IMPACT

Ebola Epidemic Could Lead To 'Hunger Crisis Of Epic Proportions' For West Africa

MONROVIA, LIBERIA - OCTOBER 15: People crowd watch Red Cross members as they carry dead body of Mambodou Aliyu (35) died due
MONROVIA, LIBERIA - OCTOBER 15: People crowd watch Red Cross members as they carry dead body of Mambodou Aliyu (35) died due to the Ebola virus, in Monrovia, Liberia on 15 October, 2014. (Photo by Mohammed Elshamy/Anadolu Agency/Getty Images)

DES MOINES, Iowa (AP) — Financial aid and global coordination are needed to prevent the Ebola health care crisis from becoming a food emergency, agriculture ministers from West African nations at the center of the Ebola outbreak said Wednesday.

In Sierra Leone, where thousands are infected and more than 900 have died, 40 percent of the farmers have abandoned their fields, said Joseph Sam Sesay, minister of agriculture, forestry and food security.

Coffee and cocoa beans amount to about 90 percent of the country's agricultural exports, and the region where they are grown has been struck hard by the virus.

"Farms have been abandoned. Some families have been wiped away. Some villages have been wiped away. It is very serious," Sesay said. "We have to understand that agriculture is the mainstay of our economies. If agriculture is down our economies will be down."

Sierra Leone's economy was expected to grow more than 11 percent this year until Ebola struck in May. Now growth is only predicted to be around 3 percent, he said.

Liberia Agriculture Minister Florence Chenoweth says billions of dollars of outside agricultural investment is gone because farming has been decimated.

Liberia expected 9 percent economic growth but has ratcheted it down twice to about 2 percent, Chenoweth said. The nation had attracted $17.6 billion of foreign investment of which $7 was for agricultural development but those investors have left, she said, adding that a recovery plan has been developed.

"We are very determined, very resilient people," she said. "We have not as ministers of agriculture put forward a recovery plan for nothing. We will implement that plan ... and rebuild our country's agricultural sector."

Kanayo Nwanze, president of the International Fund for Agricultural Development, a United Nations agency based in Rome, said the Ebola epidemic is strangling regional trade and could "lead to a hunger crisis of epic proportions for West Africa."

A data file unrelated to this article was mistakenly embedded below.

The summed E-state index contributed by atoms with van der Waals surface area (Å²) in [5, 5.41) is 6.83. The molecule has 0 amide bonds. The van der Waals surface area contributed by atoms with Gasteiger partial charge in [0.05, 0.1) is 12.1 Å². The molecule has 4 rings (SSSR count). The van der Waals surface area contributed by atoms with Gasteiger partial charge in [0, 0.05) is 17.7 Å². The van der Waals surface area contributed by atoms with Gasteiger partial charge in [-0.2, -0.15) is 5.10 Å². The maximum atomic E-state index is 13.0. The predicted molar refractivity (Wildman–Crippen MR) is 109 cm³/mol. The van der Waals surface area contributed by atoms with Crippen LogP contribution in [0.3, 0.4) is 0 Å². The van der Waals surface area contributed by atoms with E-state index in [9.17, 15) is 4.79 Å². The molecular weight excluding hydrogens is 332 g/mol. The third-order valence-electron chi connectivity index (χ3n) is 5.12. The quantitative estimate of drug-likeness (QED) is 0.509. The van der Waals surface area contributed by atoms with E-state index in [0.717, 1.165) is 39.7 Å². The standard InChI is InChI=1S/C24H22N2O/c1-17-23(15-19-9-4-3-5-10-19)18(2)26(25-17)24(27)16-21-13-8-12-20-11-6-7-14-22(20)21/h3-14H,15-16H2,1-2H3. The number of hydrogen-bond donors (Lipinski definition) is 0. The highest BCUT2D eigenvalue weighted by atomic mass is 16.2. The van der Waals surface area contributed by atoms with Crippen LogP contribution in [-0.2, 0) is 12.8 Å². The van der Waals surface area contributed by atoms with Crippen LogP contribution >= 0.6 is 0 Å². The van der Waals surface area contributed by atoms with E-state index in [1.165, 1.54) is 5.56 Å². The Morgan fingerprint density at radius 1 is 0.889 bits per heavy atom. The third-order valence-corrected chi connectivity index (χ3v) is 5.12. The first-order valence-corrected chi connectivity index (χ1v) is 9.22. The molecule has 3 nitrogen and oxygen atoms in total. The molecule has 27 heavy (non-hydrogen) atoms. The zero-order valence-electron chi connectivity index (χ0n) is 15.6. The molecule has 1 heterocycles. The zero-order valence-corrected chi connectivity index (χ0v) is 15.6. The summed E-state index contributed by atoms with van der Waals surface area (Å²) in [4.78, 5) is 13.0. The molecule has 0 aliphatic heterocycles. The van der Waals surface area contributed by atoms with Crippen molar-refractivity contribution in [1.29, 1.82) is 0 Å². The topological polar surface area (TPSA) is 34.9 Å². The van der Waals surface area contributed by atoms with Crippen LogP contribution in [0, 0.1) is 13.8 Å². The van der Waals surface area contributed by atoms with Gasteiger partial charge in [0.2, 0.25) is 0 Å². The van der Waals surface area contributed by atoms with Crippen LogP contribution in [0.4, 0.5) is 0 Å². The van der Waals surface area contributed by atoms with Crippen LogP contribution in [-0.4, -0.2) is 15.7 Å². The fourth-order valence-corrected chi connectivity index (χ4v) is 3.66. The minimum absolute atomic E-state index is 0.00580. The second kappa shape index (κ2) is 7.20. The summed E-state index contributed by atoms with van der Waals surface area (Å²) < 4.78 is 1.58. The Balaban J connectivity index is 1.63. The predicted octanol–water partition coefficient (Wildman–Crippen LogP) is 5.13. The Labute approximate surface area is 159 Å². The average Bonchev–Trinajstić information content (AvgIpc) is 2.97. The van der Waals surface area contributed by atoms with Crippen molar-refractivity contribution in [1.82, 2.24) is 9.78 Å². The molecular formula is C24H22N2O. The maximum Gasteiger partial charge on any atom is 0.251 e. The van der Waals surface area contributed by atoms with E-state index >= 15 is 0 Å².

International food and medical assistance is needed to stem the spread of Ebola, he said.

"It is unfortunate that the international community does not look up to crises when they occur in what I call the forgotten world, the invisible world where people die in rural areas from drought or disease until it grows out of proportion or until it begins to effect the larger international community," Nwanze said. "When there's a crisis in Timbuktu it doesn't stay in Timbuktu anymore. Nowadays it reverberates in Paris, London, Berlin, and Washington."

The officials spoke Wednesday at the World Food Prize Foundation annual meeting in Des Moines where government, academic, corporate, nonprofit agriculture and food experts gather to discuss issues of hunger and boosting agricultural productivity.

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BEFORE YOU GO

  • 1 It's voluntary
    No passengers are required to be screened for symptoms.

Sorious Samura, a journalist who travelled via Brussels from Liberia
    ASSOCIATED PRESS taken in Morocco
    No passengers are required to be screened for symptoms. Sorious Samura, a journalist who travelled via Brussels from Liberia, told The Guardian that he was surprised the tests were voluntary. “I could have just come throughout without any screening. That is how scary it is,” he said.
  • 2 Infected people may not be showing symptoms
    There is an incubation period of between 2 and 21 days before symptoms start to show, according to the World Health Organisat
    Jonathan Brady/PA Wire
    There is an incubation period of between 2 and 21 days before symptoms start to show, according to the World Health Organisation, so the virus is undetectable with temperature screening at that stage.